Reply
            • Lynn, thank you so much for your kind words. I really appreciate you taking the time to respond to me. I too take medication but have had little relief with it this year. It used to help me a ton in the past (I’ve had several anxiety themes prior to this one), but this one seems to be the toughest and medicine is not helping much. I have to put in the work as medicine seemed to have numbed it out for me in the past (hence why it returned). I am also reading ton of self help books, which also helps me better understand my brain. Anyway, thank you again. I really appreciate it so much and glad you could relate to me, makes me feel less alone.

              xx

              Reply
  2. Hi Sheryl, thank you so much for your wisdom yet again! ❤️

    I’m interested to learn more about how you sustain this well of hope even in trying times.

    And I feel this piece reflects a deep sense of calm. A place of oneness. Thank you for the reminder to return to your course materials on Self Trust. I believe your writing on pausing relates to this and has led me to notice when I turn to check my phone and seek that external validation. If instead, what if I paused to check in on myself? What notifications is my own mind sending to alert me to awareness?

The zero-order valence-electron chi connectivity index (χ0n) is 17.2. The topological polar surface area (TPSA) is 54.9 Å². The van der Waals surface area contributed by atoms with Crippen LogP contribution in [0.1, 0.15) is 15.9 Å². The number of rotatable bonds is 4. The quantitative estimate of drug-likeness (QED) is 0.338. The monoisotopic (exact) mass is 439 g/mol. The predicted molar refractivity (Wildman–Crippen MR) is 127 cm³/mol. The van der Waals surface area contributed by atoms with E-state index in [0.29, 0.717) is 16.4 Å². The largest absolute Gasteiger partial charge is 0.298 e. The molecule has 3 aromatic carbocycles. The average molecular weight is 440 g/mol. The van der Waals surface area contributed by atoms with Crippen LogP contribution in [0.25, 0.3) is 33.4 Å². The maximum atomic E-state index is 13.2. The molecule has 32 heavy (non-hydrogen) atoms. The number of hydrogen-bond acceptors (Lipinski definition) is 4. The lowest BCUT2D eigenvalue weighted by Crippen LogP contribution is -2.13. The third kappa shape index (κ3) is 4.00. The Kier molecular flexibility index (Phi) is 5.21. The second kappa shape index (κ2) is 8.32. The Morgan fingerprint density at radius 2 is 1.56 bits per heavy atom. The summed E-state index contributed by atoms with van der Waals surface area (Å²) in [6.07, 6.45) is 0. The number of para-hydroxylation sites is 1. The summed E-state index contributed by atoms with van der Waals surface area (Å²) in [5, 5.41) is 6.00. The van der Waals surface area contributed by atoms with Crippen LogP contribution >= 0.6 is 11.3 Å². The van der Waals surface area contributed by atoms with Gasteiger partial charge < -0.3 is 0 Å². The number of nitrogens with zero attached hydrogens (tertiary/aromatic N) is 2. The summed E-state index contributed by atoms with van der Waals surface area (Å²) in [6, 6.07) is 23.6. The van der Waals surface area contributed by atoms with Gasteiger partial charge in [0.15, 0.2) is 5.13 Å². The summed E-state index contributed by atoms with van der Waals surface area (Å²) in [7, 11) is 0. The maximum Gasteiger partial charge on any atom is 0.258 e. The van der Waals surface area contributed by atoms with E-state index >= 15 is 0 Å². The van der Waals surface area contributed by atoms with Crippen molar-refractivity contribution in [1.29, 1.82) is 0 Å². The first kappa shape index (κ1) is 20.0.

Thank you so much!

    Reply
    • Tali: This is gold:

      “If instead, what if I paused to check in on myself? What notifications is my own mind sending to alert me to awareness?

      YES!

      Reply
    • Lynn, thank you so much for your kind words. I really appreciate you taking the time to respond to me. I too take medication but have had little relief with it this year. It used to help me a ton in the past (I’ve had several anxiety themes prior to this one), but this one seems to be the toughest and medicine is not helping much. I have to put in the work as medicine seemed to have numbed it out for me in the past (hence why it returned). I am also reading ton of self help books, which also helps me better understand my brain. Anyway, thank you again. I really appreciate it so much and glad you could relate to me, makes me feel less alone.

      xx

      Reply
  3. Hi Sheryl,

    Thank you for this timely post.